Digital Grotesque – A Beautiful Algorithmically “Designed” 3D Printed Room

3d-printed-room

What if, instead of building a house, you could simply print it out like a piece of paper?

Would you print yourself a classic Victorian mansion, or something more contemporary? Perhaps you might choose to do something really crazy, like allow a computer to design it using a set of algorithms. We can do that now, did you know that? Using computers and a massive 3D printer that uses sand, a person can create entire rooms. Yes, a group of designers and architects have done just that, and they’re calling their project Digital Grotesque.

Creating the Digital Grotesque

Architects Michael Hansmeyer and Benjamin Dillenburger describe their project as such…

“Digital Grotesque is the first fully immersive, solid, human-scale, enclosed structure that is entirely 3D printed out of sand.”

The entire room is 16square meters, and when you consider that the entire space was printed – and using sand no less – well, I think you’ll agree that they’ve accomplished something pretty amazing. So sit back, enjoy the video, and then we’ll talk about it a little bit more in about 2 minutes time.

I’m somewhat reluctant to call this art, but after a bit of reflection, I believe that’s exactly what it is. The space isn’t quite functional, but it’s certainly an incredible sight to behold. The algorithmic design reminds me of the works of H. R. Giger, the mastermind behind the Alien aesthetic. If you’ve seen the movies, then you’ve seen his work. He also happens to have designed an incredible looking bar, .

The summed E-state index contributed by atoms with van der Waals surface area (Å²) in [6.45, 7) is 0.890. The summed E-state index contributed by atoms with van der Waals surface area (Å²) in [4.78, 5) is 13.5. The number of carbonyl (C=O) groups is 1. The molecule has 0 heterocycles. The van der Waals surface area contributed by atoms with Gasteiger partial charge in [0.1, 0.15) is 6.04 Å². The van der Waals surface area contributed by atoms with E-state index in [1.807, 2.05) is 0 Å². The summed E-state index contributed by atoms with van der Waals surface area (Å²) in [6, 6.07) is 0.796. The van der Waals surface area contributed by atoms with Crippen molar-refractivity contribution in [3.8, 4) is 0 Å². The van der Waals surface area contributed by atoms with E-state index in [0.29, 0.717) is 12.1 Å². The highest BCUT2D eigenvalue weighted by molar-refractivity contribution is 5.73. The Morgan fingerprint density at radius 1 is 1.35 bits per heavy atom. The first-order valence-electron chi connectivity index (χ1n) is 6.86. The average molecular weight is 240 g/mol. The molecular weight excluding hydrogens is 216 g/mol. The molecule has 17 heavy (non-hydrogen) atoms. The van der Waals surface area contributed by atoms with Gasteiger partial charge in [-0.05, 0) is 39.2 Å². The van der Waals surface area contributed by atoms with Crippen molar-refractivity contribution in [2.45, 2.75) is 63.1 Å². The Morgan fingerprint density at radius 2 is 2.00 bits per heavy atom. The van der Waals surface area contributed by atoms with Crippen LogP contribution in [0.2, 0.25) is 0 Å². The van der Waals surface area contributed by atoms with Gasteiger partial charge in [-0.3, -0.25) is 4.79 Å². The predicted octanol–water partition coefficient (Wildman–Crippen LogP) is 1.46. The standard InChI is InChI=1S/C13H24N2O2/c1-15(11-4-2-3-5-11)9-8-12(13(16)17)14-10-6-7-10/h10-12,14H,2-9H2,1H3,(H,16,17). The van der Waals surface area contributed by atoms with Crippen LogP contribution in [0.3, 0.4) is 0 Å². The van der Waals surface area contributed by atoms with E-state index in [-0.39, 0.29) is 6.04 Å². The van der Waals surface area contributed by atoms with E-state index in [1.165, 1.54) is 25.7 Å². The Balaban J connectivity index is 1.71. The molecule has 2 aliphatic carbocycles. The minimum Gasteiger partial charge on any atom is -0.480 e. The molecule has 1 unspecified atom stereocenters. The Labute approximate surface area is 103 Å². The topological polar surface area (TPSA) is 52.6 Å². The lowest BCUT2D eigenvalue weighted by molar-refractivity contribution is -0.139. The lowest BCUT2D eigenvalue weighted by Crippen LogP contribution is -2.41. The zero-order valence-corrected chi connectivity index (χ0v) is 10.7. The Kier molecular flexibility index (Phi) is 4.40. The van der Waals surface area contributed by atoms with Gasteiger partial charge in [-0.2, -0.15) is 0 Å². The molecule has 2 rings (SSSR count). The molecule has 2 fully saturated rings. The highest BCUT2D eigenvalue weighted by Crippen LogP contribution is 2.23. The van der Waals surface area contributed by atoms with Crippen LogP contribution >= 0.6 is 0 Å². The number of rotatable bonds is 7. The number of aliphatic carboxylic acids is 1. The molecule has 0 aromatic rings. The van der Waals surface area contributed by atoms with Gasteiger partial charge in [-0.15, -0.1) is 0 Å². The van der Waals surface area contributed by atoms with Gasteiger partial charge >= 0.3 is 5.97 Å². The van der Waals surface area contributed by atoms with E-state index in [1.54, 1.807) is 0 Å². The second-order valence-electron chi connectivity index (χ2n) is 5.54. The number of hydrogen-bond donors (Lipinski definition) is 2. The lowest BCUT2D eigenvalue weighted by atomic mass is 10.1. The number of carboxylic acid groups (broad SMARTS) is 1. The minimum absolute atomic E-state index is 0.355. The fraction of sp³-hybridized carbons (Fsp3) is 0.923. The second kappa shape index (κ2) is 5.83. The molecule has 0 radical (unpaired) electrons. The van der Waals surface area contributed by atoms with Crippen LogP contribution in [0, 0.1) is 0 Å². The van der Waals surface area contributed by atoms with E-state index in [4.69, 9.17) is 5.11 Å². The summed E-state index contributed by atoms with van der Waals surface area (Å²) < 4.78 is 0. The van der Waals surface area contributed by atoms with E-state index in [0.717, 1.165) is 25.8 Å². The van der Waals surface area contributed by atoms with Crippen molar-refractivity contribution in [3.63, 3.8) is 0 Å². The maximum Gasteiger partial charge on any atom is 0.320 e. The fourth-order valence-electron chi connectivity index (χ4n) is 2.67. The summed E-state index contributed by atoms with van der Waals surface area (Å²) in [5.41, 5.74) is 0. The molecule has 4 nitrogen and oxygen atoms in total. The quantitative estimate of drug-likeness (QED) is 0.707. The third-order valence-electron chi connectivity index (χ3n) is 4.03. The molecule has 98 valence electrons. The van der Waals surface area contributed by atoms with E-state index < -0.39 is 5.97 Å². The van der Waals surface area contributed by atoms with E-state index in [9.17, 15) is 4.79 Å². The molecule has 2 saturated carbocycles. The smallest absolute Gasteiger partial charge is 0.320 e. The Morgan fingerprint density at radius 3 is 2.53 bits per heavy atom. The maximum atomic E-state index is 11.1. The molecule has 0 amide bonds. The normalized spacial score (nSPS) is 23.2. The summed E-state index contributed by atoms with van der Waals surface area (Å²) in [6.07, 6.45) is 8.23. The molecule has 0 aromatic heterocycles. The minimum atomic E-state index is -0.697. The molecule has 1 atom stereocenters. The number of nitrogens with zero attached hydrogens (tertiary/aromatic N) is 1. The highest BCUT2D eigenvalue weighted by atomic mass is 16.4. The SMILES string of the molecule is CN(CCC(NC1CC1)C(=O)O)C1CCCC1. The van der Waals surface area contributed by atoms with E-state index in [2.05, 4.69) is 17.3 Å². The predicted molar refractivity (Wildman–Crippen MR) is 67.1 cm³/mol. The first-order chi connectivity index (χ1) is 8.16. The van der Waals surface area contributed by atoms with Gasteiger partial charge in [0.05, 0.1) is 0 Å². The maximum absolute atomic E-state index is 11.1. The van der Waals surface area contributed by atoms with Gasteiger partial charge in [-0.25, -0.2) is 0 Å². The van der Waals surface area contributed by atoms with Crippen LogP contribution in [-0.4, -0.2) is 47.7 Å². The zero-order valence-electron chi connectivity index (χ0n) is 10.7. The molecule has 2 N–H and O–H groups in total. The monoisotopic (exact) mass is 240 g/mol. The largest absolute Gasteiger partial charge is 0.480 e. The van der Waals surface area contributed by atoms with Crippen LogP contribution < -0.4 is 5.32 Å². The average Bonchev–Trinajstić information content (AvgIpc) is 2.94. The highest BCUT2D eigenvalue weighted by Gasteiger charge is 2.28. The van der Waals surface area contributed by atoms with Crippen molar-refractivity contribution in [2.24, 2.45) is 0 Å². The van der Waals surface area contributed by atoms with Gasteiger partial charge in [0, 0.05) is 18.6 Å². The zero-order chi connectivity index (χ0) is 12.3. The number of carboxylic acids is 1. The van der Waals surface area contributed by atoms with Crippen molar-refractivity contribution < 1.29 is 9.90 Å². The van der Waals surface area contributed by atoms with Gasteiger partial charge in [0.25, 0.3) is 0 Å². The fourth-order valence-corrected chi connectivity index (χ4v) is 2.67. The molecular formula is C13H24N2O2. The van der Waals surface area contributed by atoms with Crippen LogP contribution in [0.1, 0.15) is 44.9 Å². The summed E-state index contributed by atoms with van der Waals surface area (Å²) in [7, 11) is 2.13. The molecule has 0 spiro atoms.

At a resolution of a tenth of a millimeter, the details of this room are, well… extremely detailed. I really wish I had some better close up, high resolution photos to share with you. Perhaps these guys will eventually post more up on .

Art created by humans is often beautiful, there’s no doubt about that. We’ve been doing it for thousands upon thousands of years, and I think it’s fair to say we’ve created at least a few good pieces during that time. But there’s something wholly different and somehow eerie about so called computer art. When we leave art and design to the world of computers and math, we get this… insect like creations of striking beauty and complexity.

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Comments

  1. Tim Cooper says

    “Insect-like” is right. Social insects like bees and ants have basically evolved into the paths of least resistance in their structures, and these paths are mathematically predictable. Honeycomb, for example, is made up of hexagonal prisms because it’s the most efficient 3D tesselation for volume enclosed for structural mass (barring stacked spheres, which leave unusable space between them). It thus makes sense, in a way, that certain algorithms would produce similar results.

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